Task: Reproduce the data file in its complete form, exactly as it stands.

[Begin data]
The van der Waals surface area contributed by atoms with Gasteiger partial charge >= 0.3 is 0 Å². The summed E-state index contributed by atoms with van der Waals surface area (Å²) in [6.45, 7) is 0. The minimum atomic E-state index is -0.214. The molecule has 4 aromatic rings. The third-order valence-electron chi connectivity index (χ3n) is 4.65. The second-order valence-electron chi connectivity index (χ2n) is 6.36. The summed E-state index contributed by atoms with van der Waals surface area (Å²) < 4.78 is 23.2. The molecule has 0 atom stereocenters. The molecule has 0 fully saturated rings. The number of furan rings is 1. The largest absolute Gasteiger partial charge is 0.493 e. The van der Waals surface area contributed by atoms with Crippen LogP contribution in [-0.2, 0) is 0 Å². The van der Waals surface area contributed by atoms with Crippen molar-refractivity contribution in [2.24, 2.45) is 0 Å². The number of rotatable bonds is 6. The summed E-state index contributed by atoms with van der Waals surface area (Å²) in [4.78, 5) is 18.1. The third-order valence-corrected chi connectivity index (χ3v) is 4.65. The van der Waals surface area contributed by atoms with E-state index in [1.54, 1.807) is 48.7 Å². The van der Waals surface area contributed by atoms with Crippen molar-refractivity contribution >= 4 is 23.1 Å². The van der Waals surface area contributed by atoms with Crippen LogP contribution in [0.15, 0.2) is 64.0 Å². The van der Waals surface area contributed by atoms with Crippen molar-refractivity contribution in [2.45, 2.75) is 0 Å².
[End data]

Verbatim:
The van der Waals surface area contributed by atoms with Gasteiger partial charge >= 0.3 is 0 Å². The summed E-state index contributed by atoms with van der Waals surface area (Å²) in [6.45, 7) is 0. The minimum atomic E-state index is -0.214. The molecule has 4 aromatic rings. The third-order valence-electron chi connectivity index (χ3n) is 4.65. The second-order valence-electron chi connectivity index (χ2n) is 6.36. The summed E-state index contributed by atoms with van der Waals surface area (Å²) < 4.78 is 23.2. The molecule has 0 atom stereocenters. The molecule has 0 fully saturated rings. The number of furan rings is 1. The largest absolute Gasteiger partial charge is 0.493 e. The van der Waals surface area contributed by atoms with Crippen LogP contribution in [-0.2, 0) is 0 Å². The van der Waals surface area contributed by atoms with Crippen molar-refractivity contribution in [2.24, 2.45) is 0 Å². The number of rotatable bonds is 6. The summed E-state index contributed by atoms with van der Waals surface area (Å²) in [4.78, 5) is 18.1. The third-order valence-corrected chi connectivity index (χ3v) is 4.65. The van der Waals surface area contributed by atoms with E-state index in [1.54, 1.807) is 48.7 Å². The van der Waals surface area contributed by atoms with Crippen molar-refractivity contribution >= 4 is 23.1 Å². The van der Waals surface area contributed by atoms with Crippen LogP contribution in [0.15, 0.2) is 64.0 Å². The van der Waals surface area contributed by atoms with Crippen molar-refractivity contribution in [2.45, 2.75) is 0 Å².